An interview with Shona van Dam took me to her degree show in the Academy Minerva in Groningen. A long, narrow, totally white interior filled with white scrolled pillars of card in various heights and breadths and each poised on a sketchbook. Both imposing and unusual this installation requires interactivity from the viewer to reveal its secrets.
According to Shona the installation is based on a 30-meter high dome-like building, which is the focal point of a community called Auroville in Tamil Nadu, India, her birthplace. Built in concentric circles, the design is based on the galaxy. The dome, known as the Matrimandir or ‘Soul of the city’ has an inner chamber with 12 white pillars, which serve as décor rather than the usual purpose a pillar has. In the center of the white marbled inner chamber there is a large ‘crystal’, globe measuring 70 centimeters in diameter, this is the largest optically perfect glass globe in the world. Daylight that emanates from a hole in the ceiling passes through an installation and emerges as a beam of light that passes right through the crystal from top to bottom, ending up in a pond full of lilies. In this chamber the atmosphere is one of purity and calm, and here meditation and reflection are practiced. The ethics of the community are to live in harmony whatever the race or creed, outside of the predetermined restrictions of other countries or states.
Shona recreates the calm and purity by using these white pillars in her work. By placing them on her sketchbooks one is made to look down into the ‘pillar’, to view her work, and thereby physically interact with each individual work in a different way, by stooping down low, standing on tiptoes or moving the pillar. In this way the experience becomes more intense. This is a total contrast to the feeling one gets in a museum where the observer remains disconnected from the exhibition by not being allowed to touch or move anything.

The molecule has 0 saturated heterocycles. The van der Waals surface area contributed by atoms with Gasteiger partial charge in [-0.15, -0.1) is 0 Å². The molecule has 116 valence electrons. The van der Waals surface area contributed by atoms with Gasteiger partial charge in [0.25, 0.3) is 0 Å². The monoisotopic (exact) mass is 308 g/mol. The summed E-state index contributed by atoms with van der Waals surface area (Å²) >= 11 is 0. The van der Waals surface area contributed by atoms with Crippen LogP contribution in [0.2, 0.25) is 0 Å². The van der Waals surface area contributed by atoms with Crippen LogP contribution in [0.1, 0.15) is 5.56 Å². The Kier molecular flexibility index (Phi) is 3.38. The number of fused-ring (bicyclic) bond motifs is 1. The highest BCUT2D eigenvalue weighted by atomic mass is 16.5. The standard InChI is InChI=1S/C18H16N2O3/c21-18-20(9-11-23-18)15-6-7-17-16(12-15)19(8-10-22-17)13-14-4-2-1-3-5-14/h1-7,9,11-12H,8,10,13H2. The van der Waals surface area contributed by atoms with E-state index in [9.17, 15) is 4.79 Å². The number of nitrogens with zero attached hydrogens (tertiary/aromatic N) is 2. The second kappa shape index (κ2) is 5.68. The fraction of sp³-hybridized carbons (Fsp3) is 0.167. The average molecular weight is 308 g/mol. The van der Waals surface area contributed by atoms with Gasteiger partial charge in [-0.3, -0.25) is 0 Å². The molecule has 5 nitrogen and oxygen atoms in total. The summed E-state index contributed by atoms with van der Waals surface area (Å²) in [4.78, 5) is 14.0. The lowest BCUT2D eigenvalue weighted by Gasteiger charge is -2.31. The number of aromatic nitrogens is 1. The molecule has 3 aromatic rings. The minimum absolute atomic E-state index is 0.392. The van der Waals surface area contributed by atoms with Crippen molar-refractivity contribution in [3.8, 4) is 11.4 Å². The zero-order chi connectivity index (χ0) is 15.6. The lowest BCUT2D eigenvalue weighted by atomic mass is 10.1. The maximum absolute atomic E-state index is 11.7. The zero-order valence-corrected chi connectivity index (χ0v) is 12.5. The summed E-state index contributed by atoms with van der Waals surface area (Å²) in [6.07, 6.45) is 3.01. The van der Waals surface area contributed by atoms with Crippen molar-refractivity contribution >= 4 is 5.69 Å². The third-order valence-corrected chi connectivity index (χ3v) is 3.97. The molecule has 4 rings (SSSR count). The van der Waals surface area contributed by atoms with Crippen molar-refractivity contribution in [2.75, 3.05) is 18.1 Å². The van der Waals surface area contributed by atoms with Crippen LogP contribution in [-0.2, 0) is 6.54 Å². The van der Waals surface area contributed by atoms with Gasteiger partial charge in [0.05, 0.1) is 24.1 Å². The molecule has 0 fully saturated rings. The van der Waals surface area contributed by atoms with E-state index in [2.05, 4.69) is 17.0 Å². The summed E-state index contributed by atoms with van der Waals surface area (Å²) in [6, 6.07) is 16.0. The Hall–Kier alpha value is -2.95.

What one sees at the bottom of each tube is an image combined with a spiral of text. This is her way of releasing as she says an ‘over load of the mind’, as a result of the stimuli of life and the world around her. ‘The set up is designed to give the viewer the opportunity to peer through a ‘mini-scope’, into my thoughts, ideas and emotions’, said Shona. Some images are drawn but by burning the paper she creates others. This is done systematically and in diverse ways. One sketchbook shows the use of a very red pigment in combination with the paper. This was created using soil, a kilo of which was specially sent to her by her mother from Tamil Nadu. Shona has a fascination with the unique characteristics of the materials she uses and their reaction upon contact with paper, as well as the textures, imprints and grains that are left behind.
The daughter of a Dutch mother and English father, Shona originally left India at the age of nineteen to come to Holland to ‘learn art and to how to earn her own money’. The former she has accomplished the latter she says she is still learning. She plans to return to India in October to get back to her roots, after which she wants to travel, starting with New Zealand.